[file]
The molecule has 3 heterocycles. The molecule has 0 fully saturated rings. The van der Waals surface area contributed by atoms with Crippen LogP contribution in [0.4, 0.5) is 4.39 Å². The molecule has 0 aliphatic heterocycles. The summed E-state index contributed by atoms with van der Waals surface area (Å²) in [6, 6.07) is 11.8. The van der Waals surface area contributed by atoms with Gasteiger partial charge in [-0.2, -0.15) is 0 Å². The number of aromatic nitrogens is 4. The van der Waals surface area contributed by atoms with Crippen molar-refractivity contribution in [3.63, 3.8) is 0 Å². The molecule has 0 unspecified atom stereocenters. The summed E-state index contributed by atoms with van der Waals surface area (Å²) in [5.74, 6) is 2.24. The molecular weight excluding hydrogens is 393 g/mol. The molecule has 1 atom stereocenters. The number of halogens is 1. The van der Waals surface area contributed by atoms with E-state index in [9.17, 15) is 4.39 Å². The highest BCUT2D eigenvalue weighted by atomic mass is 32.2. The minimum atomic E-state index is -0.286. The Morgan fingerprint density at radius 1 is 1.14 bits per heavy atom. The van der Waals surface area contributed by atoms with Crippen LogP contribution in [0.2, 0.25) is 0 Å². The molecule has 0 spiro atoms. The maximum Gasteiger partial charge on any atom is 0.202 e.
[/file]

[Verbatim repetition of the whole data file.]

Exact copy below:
The molecule has 3 heterocycles. The molecule has 0 fully saturated rings. The van der Waals surface area contributed by atoms with Crippen LogP contribution in [0.4, 0.5) is 4.39 Å². The molecule has 0 aliphatic heterocycles. The summed E-state index contributed by atoms with van der Waals surface area (Å²) in [6, 6.07) is 11.8. The van der Waals surface area contributed by atoms with Gasteiger partial charge in [-0.2, -0.15) is 0 Å². The number of aromatic nitrogens is 4. The van der Waals surface area contributed by atoms with Crippen molar-refractivity contribution in [3.63, 3.8) is 0 Å². The molecule has 0 unspecified atom stereocenters. The summed E-state index contributed by atoms with van der Waals surface area (Å²) in [5.74, 6) is 2.24. The molecular weight excluding hydrogens is 393 g/mol. The molecule has 1 atom stereocenters. The number of halogens is 1. The van der Waals surface area contributed by atoms with E-state index in [9.17, 15) is 4.39 Å². The highest BCUT2D eigenvalue weighted by atomic mass is 32.2. The minimum atomic E-state index is -0.286. The Morgan fingerprint density at radius 1 is 1.14 bits per heavy atom. The van der Waals surface area contributed by atoms with Crippen LogP contribution in [0.2, 0.25) is 0 Å². The molecule has 0 spiro atoms. The maximum Gasteiger partial charge on any atom is 0.202 e.